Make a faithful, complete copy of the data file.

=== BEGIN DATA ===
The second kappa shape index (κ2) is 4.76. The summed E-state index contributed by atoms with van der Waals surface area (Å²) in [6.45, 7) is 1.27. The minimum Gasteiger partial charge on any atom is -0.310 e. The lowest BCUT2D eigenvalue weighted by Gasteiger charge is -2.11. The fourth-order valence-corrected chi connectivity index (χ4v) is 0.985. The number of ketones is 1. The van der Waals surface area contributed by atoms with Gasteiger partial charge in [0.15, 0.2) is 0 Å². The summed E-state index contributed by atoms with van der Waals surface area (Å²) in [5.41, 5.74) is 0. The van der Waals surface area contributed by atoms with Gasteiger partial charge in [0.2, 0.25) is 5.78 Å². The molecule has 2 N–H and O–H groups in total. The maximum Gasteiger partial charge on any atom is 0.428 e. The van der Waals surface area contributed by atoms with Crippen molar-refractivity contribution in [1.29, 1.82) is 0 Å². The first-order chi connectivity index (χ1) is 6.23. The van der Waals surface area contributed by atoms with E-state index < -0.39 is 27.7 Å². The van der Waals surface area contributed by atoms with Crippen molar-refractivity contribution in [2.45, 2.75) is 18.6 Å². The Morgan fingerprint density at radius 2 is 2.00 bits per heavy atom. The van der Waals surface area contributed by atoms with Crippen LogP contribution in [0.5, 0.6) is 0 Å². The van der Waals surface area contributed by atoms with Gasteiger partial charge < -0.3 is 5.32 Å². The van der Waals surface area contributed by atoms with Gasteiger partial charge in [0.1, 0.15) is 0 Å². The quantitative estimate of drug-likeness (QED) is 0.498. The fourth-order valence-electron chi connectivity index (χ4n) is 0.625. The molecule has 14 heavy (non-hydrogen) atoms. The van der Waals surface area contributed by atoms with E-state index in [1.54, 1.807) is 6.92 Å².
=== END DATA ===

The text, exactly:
The second kappa shape index (κ2) is 4.76. The summed E-state index contributed by atoms with van der Waals surface area (Å²) in [6.45, 7) is 1.27. The minimum Gasteiger partial charge on any atom is -0.310 e. The lowest BCUT2D eigenvalue weighted by Gasteiger charge is -2.11. The fourth-order valence-corrected chi connectivity index (χ4v) is 0.985. The number of ketones is 1. The van der Waals surface area contributed by atoms with Gasteiger partial charge in [0.15, 0.2) is 0 Å². The summed E-state index contributed by atoms with van der Waals surface area (Å²) in [5.41, 5.74) is 0. The van der Waals surface area contributed by atoms with Gasteiger partial charge in [0.2, 0.25) is 5.78 Å². The molecule has 2 N–H and O–H groups in total. The maximum Gasteiger partial charge on any atom is 0.428 e. The van der Waals surface area contributed by atoms with Crippen molar-refractivity contribution in [1.29, 1.82) is 0 Å². The first-order chi connectivity index (χ1) is 6.23. The van der Waals surface area contributed by atoms with E-state index < -0.39 is 27.7 Å². The van der Waals surface area contributed by atoms with Crippen molar-refractivity contribution in [2.45, 2.75) is 18.6 Å². The Morgan fingerprint density at radius 2 is 2.00 bits per heavy atom. The van der Waals surface area contributed by atoms with Crippen LogP contribution in [0.5, 0.6) is 0 Å². The van der Waals surface area contributed by atoms with Gasteiger partial charge < -0.3 is 5.32 Å². The van der Waals surface area contributed by atoms with Gasteiger partial charge in [0.1, 0.15) is 0 Å². The quantitative estimate of drug-likeness (QED) is 0.498. The fourth-order valence-electron chi connectivity index (χ4n) is 0.625. The molecule has 14 heavy (non-hydrogen) atoms. The van der Waals surface area contributed by atoms with E-state index in [1.54, 1.807) is 6.92 Å².